Food Poisoning Health (cont.)

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Food Poisoning Causes

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More than 250 known diseases can be transmitted through food. The CDC estimates unknown or undiscovered agents cause 68% of all food-borne illnesses and related hospitalizations. Many cases of food poisoning are not reported because people suffer mild symptoms and recover quickly. Also, doctors do not test for a cause in every suspected case because it does not change the treatment or the outcome.

The known causes of food poisoning can be divided into two categories: infectious agents and toxic agents.

  • Infectious agents include viruses, bacteria, and parasites.
  • Toxic agents include poisonous mushrooms, improperly prepared exotic foods (such as barracuda - ciguatera toxin), or pesticides on fruits and vegetables.

Food usually becomes contaminated from poor sanitation or preparation. Food handlers who do not wash their hands after using the bathroom or have infections themselves often cause contamination. Improperly packaged food stored at the wrong temperature also promotes contamination.

Food Poisoning Symptoms

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Symptoms of food poisoning depend on the type of contaminant and the amount eaten. The symptoms can develop rapidly, within 30 minutes, or slowly, worsening over days to weeks. Most of the common contaminants cause:

  • nausea
  • vomiting
  • diarrhea
  • abdominal cramping
  • fever

Usually food poisoning is not serious, and the illness runs its course in 24-48 hours.

Viral Symptoms

Viruses account for most food poisoning cases where a specific contaminant is found.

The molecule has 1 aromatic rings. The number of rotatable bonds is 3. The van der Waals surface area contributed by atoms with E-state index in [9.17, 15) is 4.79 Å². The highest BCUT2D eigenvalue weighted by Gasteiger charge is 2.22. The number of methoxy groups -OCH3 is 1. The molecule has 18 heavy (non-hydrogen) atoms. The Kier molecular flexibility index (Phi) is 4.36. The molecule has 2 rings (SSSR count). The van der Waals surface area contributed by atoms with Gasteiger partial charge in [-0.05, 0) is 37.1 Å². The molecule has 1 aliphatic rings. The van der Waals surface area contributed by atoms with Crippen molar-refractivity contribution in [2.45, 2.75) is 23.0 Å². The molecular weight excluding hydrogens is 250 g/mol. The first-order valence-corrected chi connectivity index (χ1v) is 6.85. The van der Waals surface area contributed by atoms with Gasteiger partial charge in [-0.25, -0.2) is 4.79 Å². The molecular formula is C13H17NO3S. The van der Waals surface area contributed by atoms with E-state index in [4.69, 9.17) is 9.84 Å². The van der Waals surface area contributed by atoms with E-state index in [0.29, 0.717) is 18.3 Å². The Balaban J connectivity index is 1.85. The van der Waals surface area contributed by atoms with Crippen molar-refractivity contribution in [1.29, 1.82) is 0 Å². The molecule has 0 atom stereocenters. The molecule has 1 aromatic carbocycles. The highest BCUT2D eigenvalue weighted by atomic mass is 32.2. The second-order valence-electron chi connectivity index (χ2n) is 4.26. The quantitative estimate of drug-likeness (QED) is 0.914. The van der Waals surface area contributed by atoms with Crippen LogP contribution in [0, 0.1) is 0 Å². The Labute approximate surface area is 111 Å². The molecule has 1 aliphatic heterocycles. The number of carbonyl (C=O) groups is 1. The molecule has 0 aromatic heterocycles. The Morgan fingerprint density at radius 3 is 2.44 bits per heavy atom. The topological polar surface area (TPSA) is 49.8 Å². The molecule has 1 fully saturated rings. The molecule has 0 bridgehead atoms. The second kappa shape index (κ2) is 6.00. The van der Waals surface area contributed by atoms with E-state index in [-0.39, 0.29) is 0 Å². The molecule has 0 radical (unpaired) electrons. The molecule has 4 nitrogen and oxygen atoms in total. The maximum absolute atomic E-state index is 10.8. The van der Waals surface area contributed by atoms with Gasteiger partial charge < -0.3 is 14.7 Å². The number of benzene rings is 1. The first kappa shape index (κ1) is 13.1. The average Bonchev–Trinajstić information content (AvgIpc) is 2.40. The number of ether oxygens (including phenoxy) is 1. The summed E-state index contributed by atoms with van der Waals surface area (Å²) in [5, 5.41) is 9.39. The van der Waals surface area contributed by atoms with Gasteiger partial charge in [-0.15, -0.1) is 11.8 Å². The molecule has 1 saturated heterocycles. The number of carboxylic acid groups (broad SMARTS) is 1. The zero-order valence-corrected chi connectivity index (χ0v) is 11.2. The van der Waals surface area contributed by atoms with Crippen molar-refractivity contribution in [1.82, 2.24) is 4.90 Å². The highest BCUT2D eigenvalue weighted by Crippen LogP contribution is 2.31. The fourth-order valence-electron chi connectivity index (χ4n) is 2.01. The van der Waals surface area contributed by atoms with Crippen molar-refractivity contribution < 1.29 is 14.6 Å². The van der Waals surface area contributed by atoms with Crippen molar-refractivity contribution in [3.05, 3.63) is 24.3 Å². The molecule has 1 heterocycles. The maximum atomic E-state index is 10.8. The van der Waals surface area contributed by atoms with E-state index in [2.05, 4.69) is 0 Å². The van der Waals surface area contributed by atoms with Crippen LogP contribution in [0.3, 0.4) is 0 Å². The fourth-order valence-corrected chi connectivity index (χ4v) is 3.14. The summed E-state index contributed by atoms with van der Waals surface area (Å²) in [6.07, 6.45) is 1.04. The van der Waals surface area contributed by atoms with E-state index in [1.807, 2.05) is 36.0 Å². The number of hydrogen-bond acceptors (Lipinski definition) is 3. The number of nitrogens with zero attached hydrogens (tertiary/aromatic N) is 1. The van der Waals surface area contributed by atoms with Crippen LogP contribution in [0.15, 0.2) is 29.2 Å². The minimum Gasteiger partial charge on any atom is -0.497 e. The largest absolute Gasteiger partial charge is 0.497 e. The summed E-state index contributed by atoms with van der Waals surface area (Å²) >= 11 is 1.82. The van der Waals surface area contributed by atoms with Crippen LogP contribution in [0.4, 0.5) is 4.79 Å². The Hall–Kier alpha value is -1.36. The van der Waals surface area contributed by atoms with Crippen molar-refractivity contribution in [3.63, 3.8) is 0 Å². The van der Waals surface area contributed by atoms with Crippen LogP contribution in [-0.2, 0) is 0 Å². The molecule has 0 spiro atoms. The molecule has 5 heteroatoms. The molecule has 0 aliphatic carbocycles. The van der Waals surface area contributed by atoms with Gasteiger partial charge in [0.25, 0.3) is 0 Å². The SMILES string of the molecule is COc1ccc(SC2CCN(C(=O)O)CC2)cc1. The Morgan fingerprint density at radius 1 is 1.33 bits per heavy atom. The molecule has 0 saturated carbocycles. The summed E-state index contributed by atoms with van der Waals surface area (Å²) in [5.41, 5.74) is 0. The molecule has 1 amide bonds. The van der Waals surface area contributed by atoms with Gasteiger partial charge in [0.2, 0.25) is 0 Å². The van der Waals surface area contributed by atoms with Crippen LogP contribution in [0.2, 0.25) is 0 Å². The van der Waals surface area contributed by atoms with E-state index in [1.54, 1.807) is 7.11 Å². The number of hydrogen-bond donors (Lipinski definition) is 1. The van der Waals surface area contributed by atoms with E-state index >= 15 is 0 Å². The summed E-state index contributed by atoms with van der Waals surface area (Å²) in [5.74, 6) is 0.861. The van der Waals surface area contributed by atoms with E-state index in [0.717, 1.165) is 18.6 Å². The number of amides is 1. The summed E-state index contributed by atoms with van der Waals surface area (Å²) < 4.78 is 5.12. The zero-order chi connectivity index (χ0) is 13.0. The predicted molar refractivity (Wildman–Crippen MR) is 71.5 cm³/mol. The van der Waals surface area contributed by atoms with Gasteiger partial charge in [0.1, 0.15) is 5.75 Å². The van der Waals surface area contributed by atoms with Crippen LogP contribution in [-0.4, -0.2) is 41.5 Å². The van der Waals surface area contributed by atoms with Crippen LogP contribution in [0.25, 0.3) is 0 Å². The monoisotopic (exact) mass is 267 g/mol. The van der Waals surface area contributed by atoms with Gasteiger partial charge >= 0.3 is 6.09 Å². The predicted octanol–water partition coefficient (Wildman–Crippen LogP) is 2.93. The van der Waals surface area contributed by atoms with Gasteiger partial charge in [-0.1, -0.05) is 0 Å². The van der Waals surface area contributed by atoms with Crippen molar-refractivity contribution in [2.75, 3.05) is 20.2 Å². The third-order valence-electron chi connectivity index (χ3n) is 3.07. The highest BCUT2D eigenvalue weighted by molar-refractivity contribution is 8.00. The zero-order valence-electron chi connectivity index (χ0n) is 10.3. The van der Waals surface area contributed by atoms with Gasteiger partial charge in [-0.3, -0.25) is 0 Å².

• Noroviruses are a group of viruses that cause a mild illness (often termed "stomach flu") with nausea, vomiting, diarrhea, abdominal pain, headache, and low-grade fever. These symptoms usually resolve in two to three days. It is the most common viral cause of adult food poisoning and is transmitted from water, shellfish, and vegetables contaminated by feces, as well as from person to person. Outbreaks are more common in densely populated areas such as nursing homes, schools, and cruise ships (hence the viral infection is also known as the "Cruise Ship Illness"). The term Norovirus has been approved as the official name for this group of viruses. Several other names have been used for noroviruses, including Norwalk-like viruses, caliciviruses (because they belong to the virus family Caliciviridae), and small round structured viruses.
  • Rotavirus: Causes moderate to severe illness with vomiting followed by watery diarrhea and fever. It is the most common cause of food poisoning in infants and children and is transmitted from person to person by fecal contamination of food and shared play areas.
  • Hepatitis A: Causes moderate illness with sudden onset of fever, loss of appetite, abdominal pain, and feeling of tiredness followed by jaundice, which is a yellowing of the eyes and skin. Symptoms usually last less than two months, but can be prolonged or relapse for up to six months. It is transmitted from person to person by fecal contamination of food.
Medically Reviewed by a Doctor on 8/12/2013

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